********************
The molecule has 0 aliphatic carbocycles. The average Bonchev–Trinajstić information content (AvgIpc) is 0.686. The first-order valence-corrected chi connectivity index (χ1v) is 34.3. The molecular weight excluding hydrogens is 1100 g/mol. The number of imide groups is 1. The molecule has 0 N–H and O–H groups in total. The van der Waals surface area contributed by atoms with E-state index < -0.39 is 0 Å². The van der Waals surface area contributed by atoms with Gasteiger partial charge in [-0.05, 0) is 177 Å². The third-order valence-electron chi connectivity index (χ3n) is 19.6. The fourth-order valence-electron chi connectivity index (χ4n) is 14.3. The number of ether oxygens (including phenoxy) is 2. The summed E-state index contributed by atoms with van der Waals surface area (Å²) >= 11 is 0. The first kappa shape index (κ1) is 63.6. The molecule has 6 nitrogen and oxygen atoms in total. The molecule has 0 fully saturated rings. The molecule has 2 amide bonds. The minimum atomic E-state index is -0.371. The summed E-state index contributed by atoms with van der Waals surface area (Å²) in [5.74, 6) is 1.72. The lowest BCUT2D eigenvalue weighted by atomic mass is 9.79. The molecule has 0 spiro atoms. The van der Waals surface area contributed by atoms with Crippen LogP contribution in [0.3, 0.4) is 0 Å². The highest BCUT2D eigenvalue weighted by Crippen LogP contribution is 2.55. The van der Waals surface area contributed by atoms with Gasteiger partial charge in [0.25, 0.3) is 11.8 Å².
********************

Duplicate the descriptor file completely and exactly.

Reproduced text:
The molecule has 0 aliphatic carbocycles. The average Bonchev–Trinajstić information content (AvgIpc) is 0.686. The first-order valence-corrected chi connectivity index (χ1v) is 34.3. The molecular weight excluding hydrogens is 1100 g/mol. The number of imide groups is 1. The molecule has 0 N–H and O–H groups in total. The van der Waals surface area contributed by atoms with E-state index < -0.39 is 0 Å². The van der Waals surface area contributed by atoms with Gasteiger partial charge in [-0.05, 0) is 177 Å². The third-order valence-electron chi connectivity index (χ3n) is 19.6. The fourth-order valence-electron chi connectivity index (χ4n) is 14.3. The number of ether oxygens (including phenoxy) is 2. The summed E-state index contributed by atoms with van der Waals surface area (Å²) >= 11 is 0. The first kappa shape index (κ1) is 63.6. The molecule has 6 nitrogen and oxygen atoms in total. The molecule has 0 fully saturated rings. The molecule has 2 amide bonds. The minimum atomic E-state index is -0.371. The summed E-state index contributed by atoms with van der Waals surface area (Å²) in [5.74, 6) is 1.72. The lowest BCUT2D eigenvalue weighted by atomic mass is 9.79. The molecule has 0 spiro atoms. The van der Waals surface area contributed by atoms with Crippen LogP contribution in [0.3, 0.4) is 0 Å². The highest BCUT2D eigenvalue weighted by Crippen LogP contribution is 2.55. The van der Waals surface area contributed by atoms with Gasteiger partial charge in [0.25, 0.3) is 11.8 Å².